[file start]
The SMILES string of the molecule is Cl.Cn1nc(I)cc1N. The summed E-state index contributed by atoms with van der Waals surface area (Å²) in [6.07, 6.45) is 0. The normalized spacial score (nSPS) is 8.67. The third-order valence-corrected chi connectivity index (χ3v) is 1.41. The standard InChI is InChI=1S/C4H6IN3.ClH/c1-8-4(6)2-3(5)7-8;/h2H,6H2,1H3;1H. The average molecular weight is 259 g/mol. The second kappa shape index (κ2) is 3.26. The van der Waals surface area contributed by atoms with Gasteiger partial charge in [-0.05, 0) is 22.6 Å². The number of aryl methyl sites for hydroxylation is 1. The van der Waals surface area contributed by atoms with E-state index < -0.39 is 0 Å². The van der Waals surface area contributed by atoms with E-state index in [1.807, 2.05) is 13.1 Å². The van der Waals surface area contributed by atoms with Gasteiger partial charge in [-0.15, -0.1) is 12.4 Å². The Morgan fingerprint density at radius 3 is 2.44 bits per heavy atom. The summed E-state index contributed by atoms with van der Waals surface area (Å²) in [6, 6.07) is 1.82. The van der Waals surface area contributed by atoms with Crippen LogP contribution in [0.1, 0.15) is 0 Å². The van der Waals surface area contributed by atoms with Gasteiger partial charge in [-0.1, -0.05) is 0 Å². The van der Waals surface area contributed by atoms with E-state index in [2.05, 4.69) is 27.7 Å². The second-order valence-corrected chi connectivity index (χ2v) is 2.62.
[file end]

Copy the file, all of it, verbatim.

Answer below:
The SMILES string of the molecule is Cl.Cn1nc(I)cc1N. The summed E-state index contributed by atoms with van der Waals surface area (Å²) in [6.07, 6.45) is 0. The normalized spacial score (nSPS) is 8.67. The third-order valence-corrected chi connectivity index (χ3v) is 1.41. The standard InChI is InChI=1S/C4H6IN3.ClH/c1-8-4(6)2-3(5)7-8;/h2H,6H2,1H3;1H. The average molecular weight is 259 g/mol. The second kappa shape index (κ2) is 3.26. The van der Waals surface area contributed by atoms with Gasteiger partial charge in [-0.05, 0) is 22.6 Å². The number of aryl methyl sites for hydroxylation is 1. The van der Waals surface area contributed by atoms with E-state index < -0.39 is 0 Å². The van der Waals surface area contributed by atoms with E-state index in [1.807, 2.05) is 13.1 Å². The van der Waals surface area contributed by atoms with Gasteiger partial charge in [-0.15, -0.1) is 12.4 Å². The Morgan fingerprint density at radius 3 is 2.44 bits per heavy atom. The summed E-state index contributed by atoms with van der Waals surface area (Å²) in [6, 6.07) is 1.82. The van der Waals surface area contributed by atoms with Crippen LogP contribution in [0.1, 0.15) is 0 Å². The van der Waals surface area contributed by atoms with Gasteiger partial charge in [-0.1, -0.05) is 0 Å². The van der Waals surface area contributed by atoms with E-state index in [2.05, 4.69) is 27.7 Å². The second-order valence-corrected chi connectivity index (χ2v) is 2.62.